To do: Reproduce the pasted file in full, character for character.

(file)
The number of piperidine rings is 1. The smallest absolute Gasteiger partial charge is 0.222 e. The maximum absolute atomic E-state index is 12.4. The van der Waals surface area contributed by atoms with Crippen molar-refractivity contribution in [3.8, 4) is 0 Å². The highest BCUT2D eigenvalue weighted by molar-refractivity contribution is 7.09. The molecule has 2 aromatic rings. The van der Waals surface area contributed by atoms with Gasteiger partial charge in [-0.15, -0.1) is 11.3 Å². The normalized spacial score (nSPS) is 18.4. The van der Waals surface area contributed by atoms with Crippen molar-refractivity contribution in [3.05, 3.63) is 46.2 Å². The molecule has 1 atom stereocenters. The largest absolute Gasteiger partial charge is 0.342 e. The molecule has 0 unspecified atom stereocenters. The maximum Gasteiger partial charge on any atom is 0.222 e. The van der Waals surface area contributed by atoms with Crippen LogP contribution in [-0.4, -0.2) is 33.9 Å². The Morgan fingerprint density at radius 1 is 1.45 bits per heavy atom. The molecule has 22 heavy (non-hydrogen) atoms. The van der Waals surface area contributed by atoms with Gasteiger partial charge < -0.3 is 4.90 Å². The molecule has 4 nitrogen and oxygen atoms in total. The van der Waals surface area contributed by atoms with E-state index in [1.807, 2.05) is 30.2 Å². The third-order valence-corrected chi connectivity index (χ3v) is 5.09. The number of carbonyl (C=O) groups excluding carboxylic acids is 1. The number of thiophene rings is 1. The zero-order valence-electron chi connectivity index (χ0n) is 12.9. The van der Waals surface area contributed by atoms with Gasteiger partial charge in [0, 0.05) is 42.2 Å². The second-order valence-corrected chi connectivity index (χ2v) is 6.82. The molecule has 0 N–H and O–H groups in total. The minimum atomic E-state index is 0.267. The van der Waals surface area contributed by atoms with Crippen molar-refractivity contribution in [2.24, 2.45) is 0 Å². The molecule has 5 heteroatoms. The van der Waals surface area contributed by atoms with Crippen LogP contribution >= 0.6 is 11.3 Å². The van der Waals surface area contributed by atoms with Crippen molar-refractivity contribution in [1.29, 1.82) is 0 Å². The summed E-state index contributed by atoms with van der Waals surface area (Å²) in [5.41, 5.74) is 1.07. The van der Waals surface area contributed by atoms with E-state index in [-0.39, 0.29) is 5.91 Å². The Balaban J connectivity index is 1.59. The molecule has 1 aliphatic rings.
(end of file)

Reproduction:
The number of piperidine rings is 1. The smallest absolute Gasteiger partial charge is 0.222 e. The maximum absolute atomic E-state index is 12.4. The van der Waals surface area contributed by atoms with Crippen molar-refractivity contribution in [3.8, 4) is 0 Å². The highest BCUT2D eigenvalue weighted by molar-refractivity contribution is 7.09. The molecule has 2 aromatic rings. The van der Waals surface area contributed by atoms with Gasteiger partial charge in [-0.15, -0.1) is 11.3 Å². The normalized spacial score (nSPS) is 18.4. The van der Waals surface area contributed by atoms with Crippen molar-refractivity contribution in [3.05, 3.63) is 46.2 Å². The molecule has 1 atom stereocenters. The largest absolute Gasteiger partial charge is 0.342 e. The molecule has 0 unspecified atom stereocenters. The maximum Gasteiger partial charge on any atom is 0.222 e. The van der Waals surface area contributed by atoms with Crippen LogP contribution in [-0.4, -0.2) is 33.9 Å². The Morgan fingerprint density at radius 1 is 1.45 bits per heavy atom. The molecule has 22 heavy (non-hydrogen) atoms. The van der Waals surface area contributed by atoms with Gasteiger partial charge < -0.3 is 4.90 Å². The molecule has 4 nitrogen and oxygen atoms in total. The van der Waals surface area contributed by atoms with E-state index in [1.807, 2.05) is 30.2 Å². The third-order valence-corrected chi connectivity index (χ3v) is 5.09. The number of carbonyl (C=O) groups excluding carboxylic acids is 1. The number of thiophene rings is 1. The zero-order valence-electron chi connectivity index (χ0n) is 12.9. The van der Waals surface area contributed by atoms with Gasteiger partial charge in [0, 0.05) is 42.2 Å². The second-order valence-corrected chi connectivity index (χ2v) is 6.82. The molecule has 0 N–H and O–H groups in total. The minimum atomic E-state index is 0.267. The van der Waals surface area contributed by atoms with Crippen molar-refractivity contribution in [2.24, 2.45) is 0 Å². The molecule has 5 heteroatoms. The van der Waals surface area contributed by atoms with Crippen LogP contribution >= 0.6 is 11.3 Å². The van der Waals surface area contributed by atoms with Crippen molar-refractivity contribution in [1.29, 1.82) is 0 Å². The summed E-state index contributed by atoms with van der Waals surface area (Å²) in [5.41, 5.74) is 1.07. The van der Waals surface area contributed by atoms with E-state index in [-0.39, 0.29) is 5.91 Å². The Balaban J connectivity index is 1.59. The molecule has 1 aliphatic rings.